Category Archives: Digitization

Review: Among Digitized Manuscripts by L.W.C. van Lit (Leiden: Brill, 2020)

For this post, I will be reviewing the new book Among Digitized Manuscripts by C. van Lit (Leiden: Brill, 2020), authored by the founder of this website and the summation of the work he has done on it and since handing over

Review: Among Digitized Manuscripts by L.W.C. van Lit (Leiden: Brill, 2020)

For this post, I will be reviewing the new book Among Digitized Manuscripts by C. van Lit (Leiden: Brill, 2020), authored by the founder of this website and the summation of the work he has done on it and since handing over

Photographing Archival Material at the Cadbury Research Library: Some Reflections

I am indebted to both the Cadbury Research Library at the University of Birmingham and the Church Mission Society for providing me permission to print the images used herein. In the summer of 2019, I spent one month at the

Photographing Archival Material at the Cadbury Research Library: Some Reflections

I am indebted to both the Cadbury Research Library at the University of Birmingham and the Church Mission Society for providing me permission to print the images used herein. In the summer of 2019, I spent one month at the

Among Digitized Manuscripts: A Book

For years, I have explored digitized manuscripts on this website. It left me prepared, three years ago, to embark on a more ambitious investigation into what digitized manuscripts are and what we can do with them. This has now resulted in

Among Digitized Manuscripts: A Book

For years, I have explored digitized manuscripts on this website. It left me prepared, three years ago, to embark on a more ambitious investigation into what digitized manuscripts are and what we can do with them. This has now resulted in

Using Kraken to Train your own OCR Models

This is a contribution by Christine Roughan of NYU. Connect with her on Twitter @cmroughan Over the summer of 2019, inspired by the promising results in articles like Romanov et al. 2017, I set out to use the Kraken OCR software on a variety of texts. Kraken, see their website or their repository, is open-source command line software that is capable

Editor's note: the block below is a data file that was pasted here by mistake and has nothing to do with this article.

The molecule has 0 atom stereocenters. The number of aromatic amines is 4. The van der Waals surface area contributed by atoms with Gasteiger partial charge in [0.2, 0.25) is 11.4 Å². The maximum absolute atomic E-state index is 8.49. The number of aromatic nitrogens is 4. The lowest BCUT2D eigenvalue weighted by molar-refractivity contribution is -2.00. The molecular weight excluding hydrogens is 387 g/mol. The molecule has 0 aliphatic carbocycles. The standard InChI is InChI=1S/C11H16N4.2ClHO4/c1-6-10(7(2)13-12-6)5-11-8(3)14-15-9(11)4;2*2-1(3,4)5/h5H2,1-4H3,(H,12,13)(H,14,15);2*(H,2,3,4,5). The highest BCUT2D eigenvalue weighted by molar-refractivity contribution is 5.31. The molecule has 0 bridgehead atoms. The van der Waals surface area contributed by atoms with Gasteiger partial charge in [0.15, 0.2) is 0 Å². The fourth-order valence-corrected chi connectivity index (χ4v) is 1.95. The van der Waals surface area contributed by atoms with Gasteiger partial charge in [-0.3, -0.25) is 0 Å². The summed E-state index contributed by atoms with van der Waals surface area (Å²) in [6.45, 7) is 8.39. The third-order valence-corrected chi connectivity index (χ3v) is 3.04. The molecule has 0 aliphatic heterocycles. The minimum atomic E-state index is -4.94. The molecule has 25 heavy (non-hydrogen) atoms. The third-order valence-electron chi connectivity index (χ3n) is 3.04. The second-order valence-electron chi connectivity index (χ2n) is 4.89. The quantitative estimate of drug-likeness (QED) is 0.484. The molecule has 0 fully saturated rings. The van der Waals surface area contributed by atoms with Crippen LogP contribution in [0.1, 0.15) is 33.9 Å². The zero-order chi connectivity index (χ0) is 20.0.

Using Kraken to Train your own OCR Models

This is a contribution by Christine Roughan of NYU. Connect with her on Twitter @cmroughan Over the summer of 2019, inspired by the promising results in articles like Romanov et al. 2017, I set out to use the Kraken OCR software on a variety of texts. Kraken, see their website or their repository, is open-source command line software that is capable

Online Resources for Ancient Mesopotamia?

There has been a big push in recent years to make more academic research and resources openly-available. This is fantastic if you’re a student who, for some reason, finds it difficult to get to your university library (like me!) and

Online Resources for Ancient Mesopotamia?

There has been a big push in recent years to make more academic research and resources openly-available. This is fantastic if you’re a student who, for some reason, finds it difficult to get to your university library (like me!) and

Google Translate with One Click (Mac)

Yes we all know; Google translator is best described as “quick and dirty”. Nonetheless, we all use it because it is very convenient and helpful. Just like the title suggests, this trick will save you the time of copying the

Google Translate with One Click (Mac)

Yes we all know; Google translator is best described as “quick and dirty”. Nonetheless, we all use it because it is very convenient and helpful. Just like the title suggests, this trick will save you the time of copying the

The Importance of Uncertainty: VR Reconstructions of Ancient Buildings

John Sigmier, Ph.D. student at Pennsylvania University, gives us an insight into an ongoing project to display 3D models of Etruscan temples in the Penn University Museum! Though not quite the Ancient Near East, this is a really interesting project

The Importance of Uncertainty: VR Reconstructions of Ancient Buildings

John Sigmier, Ph.D. student at Pennsylvania University, gives us an insight into an ongoing project to display 3D models of Etruscan temples in the Penn University Museum! Though not quite the Ancient Near East, this is a really interesting project